Chemical wastes - illegal hazards and legal remedies.
Am J Publ Health 1981 Sep; 71(9):985-987
The dispersion and accumulation of chemical wastes in the United States was discussed with regard to illegal dumping and prospective remedies. Legal and illegal waste disposal sites were estimated to number between 30,000 and 50,000. Potential dangers of such sites included exposure of workers and area residents to toxic chemicals in the forms of fumes and sludges, the potential for fire and explosions with the formation of toxic combustion products, and the contamination of ground and surface waters. Workers could be affected by topical exposure to wastes or by fume exposures. Wastes were also hazardous to firefighters who might be exposed to toxic substances when managing waste fires. Use of protective equipment was briefly discussed. Actions recommended to reduce the risks of toxic exposure and environmental build up included the prevention of unsafe releases of toxic wastes, recycling whenever possible, and regulation of dumping with regard to the specific toxicity, corrosiveness, and flammability of each chemical discarded. The Comprehensive Environmental Response, Compensation, and Liability Act (Superfund) was reviewed in terms of its effect on the future clean up of hazardous wastes released into the environment by fires, spill, and improper disposal and also with regard to the study of the potential long term health effects of hazardous waste disposal practices.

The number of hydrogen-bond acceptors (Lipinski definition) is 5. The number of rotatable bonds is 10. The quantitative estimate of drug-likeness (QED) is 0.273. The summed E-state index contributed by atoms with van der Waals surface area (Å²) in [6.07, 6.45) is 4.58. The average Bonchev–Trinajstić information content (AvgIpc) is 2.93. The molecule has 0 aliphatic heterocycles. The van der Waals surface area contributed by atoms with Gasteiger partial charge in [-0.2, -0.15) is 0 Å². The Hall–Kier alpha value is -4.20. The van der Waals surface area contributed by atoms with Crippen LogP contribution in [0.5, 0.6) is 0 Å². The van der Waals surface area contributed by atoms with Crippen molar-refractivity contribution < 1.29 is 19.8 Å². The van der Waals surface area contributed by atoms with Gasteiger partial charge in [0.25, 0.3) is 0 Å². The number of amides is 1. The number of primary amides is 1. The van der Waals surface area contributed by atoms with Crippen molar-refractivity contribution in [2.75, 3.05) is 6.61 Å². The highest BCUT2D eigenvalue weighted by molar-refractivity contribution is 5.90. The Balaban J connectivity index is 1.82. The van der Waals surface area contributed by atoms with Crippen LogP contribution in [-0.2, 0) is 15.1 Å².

NIOSH-Author; Occupational-hazards; Environmental-pollution; Worker-health; Toxic-effects; Industrial-hygiene; Waste-disposal; Legislation; Chemical-manufacturing-industry; Waste-treatment; Industrial-wastes
Dr. Philip J. Landrigan, Division of Surveillance, Hazard Evaluations and Field Studies, NIOSH, 4676 Columbia Parkway, Cincinnati, OH 45226
American Journal of Public Health